Urban Water Cycle

Water is essential for life. It is constantly renewed by the natural water cycle through processes such as evaporation, condensation and infiltration. These processes recycle water on a global scale and maintain the condition of soils and water bodies. Urbanisation, however, disrupts this natural cycle; impervious surfaces such as roads, roofs and walkways are unable to support infiltration, a process that replenishes the ground with water, thus requiring a localised water management system. The urban water cycle relates to the collection, treatment, distribution and recycling of water to meet the specialised needs of an urban community.

SCELSE’s Urban Water Cycle integrated programme investigates microbial processes associated with two major components of the urban water cycle - used water treatment and engineered waterways (concrete open storm water canals) – in partnership with Singapore’s water utility body, PUB. Using comprehensive meta-‘omics surveys, systems biology analysis and an ecological framework, this integrated programme is systematically assessing the microbial community composition, function, and resilience as well as the role of microbes in the removal of excess organic carbon/nutrients and pollutants in used water treatment and engineered waterways, to ensure a safe supply of water to the city. The research outcomes will further the translation of fundamental biological insights into water management and practices. Emerging work that builds on these concepts and methods includes incorporating biofilm biology and drinking water distribution systems into the integrated program, as another component of the urban water cycle.

Biofilms and used water treatment

SCELSE’s studies of the used water reclamation involve a range of tools, from laboratory scale bioreactors to full-scale water treatment plants. The availability of data on physico-chemical characteristics and process parameters for these systems, generated by PUB and SCELSE, facilitates a systems biology and ecological approach.

Biofilms in used water treatment systems most commonly occur as highly diverse activated sludge communities that range from loosely structured flocs to highly organised granules, with the formation of the latter significantly reducing energy expended, space used and cost incurred in treating used water, as well as enhancing nutrient removal.

To better understand the bioflm processes occurring in activated sludge, SCELSE is focusing on:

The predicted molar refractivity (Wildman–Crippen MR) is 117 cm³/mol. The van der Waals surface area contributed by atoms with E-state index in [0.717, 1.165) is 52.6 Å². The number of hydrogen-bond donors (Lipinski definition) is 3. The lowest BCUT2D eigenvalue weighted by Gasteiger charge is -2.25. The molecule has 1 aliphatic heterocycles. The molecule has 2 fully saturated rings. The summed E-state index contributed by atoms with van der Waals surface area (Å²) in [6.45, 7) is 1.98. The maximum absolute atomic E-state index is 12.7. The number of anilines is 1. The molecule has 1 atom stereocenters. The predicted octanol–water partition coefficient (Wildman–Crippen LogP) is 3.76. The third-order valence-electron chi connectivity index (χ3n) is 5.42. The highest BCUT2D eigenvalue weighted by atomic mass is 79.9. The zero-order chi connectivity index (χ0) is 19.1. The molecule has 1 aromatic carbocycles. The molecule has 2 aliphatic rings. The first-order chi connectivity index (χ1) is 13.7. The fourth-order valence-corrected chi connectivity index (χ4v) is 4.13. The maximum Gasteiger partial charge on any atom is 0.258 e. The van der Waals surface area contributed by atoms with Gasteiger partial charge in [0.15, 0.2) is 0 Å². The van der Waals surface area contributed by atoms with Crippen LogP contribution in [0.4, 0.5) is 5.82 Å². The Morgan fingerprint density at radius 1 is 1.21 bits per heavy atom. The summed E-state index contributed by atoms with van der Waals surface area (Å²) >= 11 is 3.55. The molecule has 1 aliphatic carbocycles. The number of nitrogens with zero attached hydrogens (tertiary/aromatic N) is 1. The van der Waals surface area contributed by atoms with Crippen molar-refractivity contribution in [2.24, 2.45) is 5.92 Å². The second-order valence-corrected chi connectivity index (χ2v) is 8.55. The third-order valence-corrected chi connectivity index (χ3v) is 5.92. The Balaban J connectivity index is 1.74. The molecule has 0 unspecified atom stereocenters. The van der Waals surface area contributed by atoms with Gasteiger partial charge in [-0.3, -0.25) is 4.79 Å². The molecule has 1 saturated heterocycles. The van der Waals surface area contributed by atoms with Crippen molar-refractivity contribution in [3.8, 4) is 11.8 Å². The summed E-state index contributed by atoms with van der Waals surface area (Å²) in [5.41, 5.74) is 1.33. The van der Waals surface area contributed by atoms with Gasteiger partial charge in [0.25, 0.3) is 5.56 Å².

• The nature and dynamics of the bacterial community;
  • The role of communal metabolism in these highly diverse systems;
  • The underlying mechanisms behind phosphorus removal under a tropical temperature regime;
  • Insights to be gained from comparing microbes from different sludge digesters to improve anaerobic digestion of sludge.

Biofilms and engineered waterways

Under PUB’s Active Beautiful Clean (ABC) Waters national campaign, SCELSE will help to develop technical innovations to address some of Singapore’s water challenges. For the waterways study, SCELSE with its expertise on microbial communities and bioprocesses joined an existing large scale environmental engineering program, within ABC Waters framework. PUB plans to integrate engineered waterways with the surrounding environment (via bioremediation, phytoremediation and adsorption) to create a holistic living space of picturesque streams, lakes and rivers. Understanding the transitional changes of biofilms as they are transported through these waterways and impacted by environmental conditions, such as the presence of pollutants and nutrients, will be invaluable in establishing self-purification waterways in Singapore.

Extensive field and flume-based experiments on the waterways are addressing:

  • Community composition and function of sediment microbial biofilms in different catchment areas, and their resilience to perturbations
  • How chemicals in the waterways contribute to shifts in sediment microbiome community composition and function
  • Whether sediment biofilms act as a possible source or sink for pollutants, toxic elements and pathogens
  • The role of the rhizosphere microbial community in phytoremediation of water contaminants.